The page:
Image credit: Transition Culture
When I wrote about efforts by Transition Brixton to launch its own currency, commenter Liz voiced her concerns that it was an exercise in "right-on-ness" due to the relative lack of ethnic diversity represented. Others have worried that the Transition Towns Movement feels like a rebranding of back-to-the-land ideals, appealing to a self-selecting group of green-minded souls. If Transition groups really do offer a viable, community-led response to peak oil and climate change, then it is vital they reach beyond the usual suspects. Luckily, the signs are good that the Transition movement is fully aware that preaching to the converted is no longer an option. In fact, the Transition Network is actively seeking a paid Diversity Project Coordinator to help the network achieve its goal to successfully engage across culture, race, faith and income groups.
It's an issue that many other green groups would do well to pay attention to. It's true that prominent environmentalists like Majora Carter and Will Allen have long since disproved the idea that the environment is somehow just a white, or just a middle class concern. Yet with issues like climate change and peak oil effecting all of us, and hitting the poor the hardest, it is vital that environmentalism builds as broad a coalition as possible. And by broad I don't just mean a coalition crossing ethnic lines. I mean ethnic, economic, social, political and every other line imaginable.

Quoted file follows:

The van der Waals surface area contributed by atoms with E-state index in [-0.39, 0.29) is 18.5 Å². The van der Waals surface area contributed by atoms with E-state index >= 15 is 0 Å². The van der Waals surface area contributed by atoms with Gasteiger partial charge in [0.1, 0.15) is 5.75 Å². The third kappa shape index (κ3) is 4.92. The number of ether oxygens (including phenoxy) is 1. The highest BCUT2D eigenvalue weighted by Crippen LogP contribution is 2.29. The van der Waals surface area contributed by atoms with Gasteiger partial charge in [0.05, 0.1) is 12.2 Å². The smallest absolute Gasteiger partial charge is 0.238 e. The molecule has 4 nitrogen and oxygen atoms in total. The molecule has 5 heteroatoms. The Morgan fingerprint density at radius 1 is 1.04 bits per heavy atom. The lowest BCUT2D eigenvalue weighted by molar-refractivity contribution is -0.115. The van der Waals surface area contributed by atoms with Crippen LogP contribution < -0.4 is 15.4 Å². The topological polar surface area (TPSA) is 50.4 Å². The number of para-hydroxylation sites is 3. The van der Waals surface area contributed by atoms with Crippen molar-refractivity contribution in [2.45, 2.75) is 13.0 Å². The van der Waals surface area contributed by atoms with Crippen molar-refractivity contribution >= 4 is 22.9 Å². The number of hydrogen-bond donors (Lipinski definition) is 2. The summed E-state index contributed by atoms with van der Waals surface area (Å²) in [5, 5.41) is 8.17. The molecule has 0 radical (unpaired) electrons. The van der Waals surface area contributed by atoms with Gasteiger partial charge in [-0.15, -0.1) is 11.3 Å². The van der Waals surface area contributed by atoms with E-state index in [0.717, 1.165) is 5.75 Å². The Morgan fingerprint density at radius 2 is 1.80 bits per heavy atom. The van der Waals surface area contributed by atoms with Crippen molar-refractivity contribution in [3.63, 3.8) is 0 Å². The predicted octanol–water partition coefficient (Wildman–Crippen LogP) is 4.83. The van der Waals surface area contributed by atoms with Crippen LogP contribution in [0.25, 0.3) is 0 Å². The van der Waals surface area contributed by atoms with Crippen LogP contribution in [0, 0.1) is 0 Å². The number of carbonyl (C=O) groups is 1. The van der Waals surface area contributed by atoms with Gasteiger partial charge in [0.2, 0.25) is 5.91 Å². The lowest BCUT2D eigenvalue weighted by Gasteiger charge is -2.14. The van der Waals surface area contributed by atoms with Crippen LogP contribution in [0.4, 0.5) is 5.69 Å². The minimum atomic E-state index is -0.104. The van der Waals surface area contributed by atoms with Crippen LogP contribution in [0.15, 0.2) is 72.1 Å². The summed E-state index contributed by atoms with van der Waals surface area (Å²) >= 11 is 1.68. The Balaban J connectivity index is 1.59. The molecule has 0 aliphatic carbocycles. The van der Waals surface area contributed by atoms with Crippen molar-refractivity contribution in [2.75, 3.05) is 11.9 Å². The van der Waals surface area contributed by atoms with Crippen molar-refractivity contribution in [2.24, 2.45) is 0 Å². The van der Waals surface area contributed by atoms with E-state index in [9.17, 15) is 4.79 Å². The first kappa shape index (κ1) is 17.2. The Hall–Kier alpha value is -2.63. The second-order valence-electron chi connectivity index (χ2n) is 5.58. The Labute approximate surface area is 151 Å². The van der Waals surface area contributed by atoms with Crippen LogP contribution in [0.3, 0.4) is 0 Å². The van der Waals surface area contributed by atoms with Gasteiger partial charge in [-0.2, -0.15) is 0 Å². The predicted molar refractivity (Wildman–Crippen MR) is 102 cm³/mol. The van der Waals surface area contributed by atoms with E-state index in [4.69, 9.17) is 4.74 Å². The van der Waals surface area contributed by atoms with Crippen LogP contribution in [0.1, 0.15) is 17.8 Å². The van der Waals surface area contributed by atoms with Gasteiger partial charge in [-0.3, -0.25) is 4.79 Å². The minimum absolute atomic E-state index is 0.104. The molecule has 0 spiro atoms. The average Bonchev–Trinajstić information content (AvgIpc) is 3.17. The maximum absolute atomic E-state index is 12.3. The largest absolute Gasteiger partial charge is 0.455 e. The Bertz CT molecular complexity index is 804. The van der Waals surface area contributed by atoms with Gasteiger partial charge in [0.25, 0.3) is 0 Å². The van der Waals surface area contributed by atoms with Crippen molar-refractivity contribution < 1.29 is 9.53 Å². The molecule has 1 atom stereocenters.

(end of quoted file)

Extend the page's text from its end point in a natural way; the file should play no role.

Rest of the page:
As I argued in my post on whether environmentalism is a movement or not, if you are a human being interested in survival of the species, then you are, whether you recognize it or not, an environmentalist. But it's up to all of us already active in green issues to communicate in a manner that engages the rest of the world. It looks like the Transition Network is taking one step in the right direction.